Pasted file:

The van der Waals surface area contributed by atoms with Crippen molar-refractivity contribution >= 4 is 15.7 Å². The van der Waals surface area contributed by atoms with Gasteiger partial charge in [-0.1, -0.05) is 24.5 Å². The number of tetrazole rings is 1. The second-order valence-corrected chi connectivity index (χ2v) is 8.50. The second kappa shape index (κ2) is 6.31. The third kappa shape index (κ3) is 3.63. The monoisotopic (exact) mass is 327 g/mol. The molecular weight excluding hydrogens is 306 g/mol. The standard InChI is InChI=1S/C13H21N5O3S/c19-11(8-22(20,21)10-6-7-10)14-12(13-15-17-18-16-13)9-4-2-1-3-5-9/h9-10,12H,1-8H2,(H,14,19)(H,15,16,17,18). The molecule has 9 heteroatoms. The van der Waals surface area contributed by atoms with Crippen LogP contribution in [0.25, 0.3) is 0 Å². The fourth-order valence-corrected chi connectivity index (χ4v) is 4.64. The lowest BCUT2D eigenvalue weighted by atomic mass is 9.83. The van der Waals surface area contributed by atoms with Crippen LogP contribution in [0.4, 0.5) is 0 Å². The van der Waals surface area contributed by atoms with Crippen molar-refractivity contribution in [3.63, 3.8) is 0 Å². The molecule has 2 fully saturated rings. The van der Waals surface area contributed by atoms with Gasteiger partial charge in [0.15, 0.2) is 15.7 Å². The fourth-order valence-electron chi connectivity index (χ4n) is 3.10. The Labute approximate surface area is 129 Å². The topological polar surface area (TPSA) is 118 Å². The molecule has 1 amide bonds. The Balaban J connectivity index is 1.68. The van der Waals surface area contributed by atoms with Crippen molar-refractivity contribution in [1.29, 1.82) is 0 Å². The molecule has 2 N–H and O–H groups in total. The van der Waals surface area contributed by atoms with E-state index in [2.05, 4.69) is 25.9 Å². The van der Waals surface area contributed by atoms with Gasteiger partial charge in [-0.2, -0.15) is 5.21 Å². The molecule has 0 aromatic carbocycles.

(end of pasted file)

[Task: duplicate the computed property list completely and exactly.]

The van der Waals surface area contributed by atoms with Crippen molar-refractivity contribution >= 4 is 15.7 Å². The van der Waals surface area contributed by atoms with Gasteiger partial charge in [-0.1, -0.05) is 24.5 Å². The number of tetrazole rings is 1. The second-order valence-corrected chi connectivity index (χ2v) is 8.50. The second kappa shape index (κ2) is 6.31. The third kappa shape index (κ3) is 3.63. The monoisotopic (exact) mass is 327 g/mol. The molecular weight excluding hydrogens is 306 g/mol. The standard InChI is InChI=1S/C13H21N5O3S/c19-11(8-22(20,21)10-6-7-10)14-12(13-15-17-18-16-13)9-4-2-1-3-5-9/h9-10,12H,1-8H2,(H,14,19)(H,15,16,17,18). The molecule has 9 heteroatoms. The van der Waals surface area contributed by atoms with Crippen LogP contribution in [0.25, 0.3) is 0 Å². The fourth-order valence-corrected chi connectivity index (χ4v) is 4.64. The lowest BCUT2D eigenvalue weighted by atomic mass is 9.83. The van der Waals surface area contributed by atoms with Crippen LogP contribution in [0.4, 0.5) is 0 Å². The van der Waals surface area contributed by atoms with Crippen molar-refractivity contribution in [3.63, 3.8) is 0 Å². The molecule has 2 fully saturated rings. The van der Waals surface area contributed by atoms with Gasteiger partial charge in [0.15, 0.2) is 15.7 Å². The fourth-order valence-electron chi connectivity index (χ4n) is 3.10. The Labute approximate surface area is 129 Å². The topological polar surface area (TPSA) is 118 Å². The molecule has 1 amide bonds. The Balaban J connectivity index is 1.68. The van der Waals surface area contributed by atoms with Crippen molar-refractivity contribution in [1.29, 1.82) is 0 Å². The molecule has 2 N–H and O–H groups in total. The van der Waals surface area contributed by atoms with E-state index in [2.05, 4.69) is 25.9 Å². The van der Waals surface area contributed by atoms with Gasteiger partial charge in [-0.2, -0.15) is 5.21 Å². The molecule has 0 aromatic carbocycles.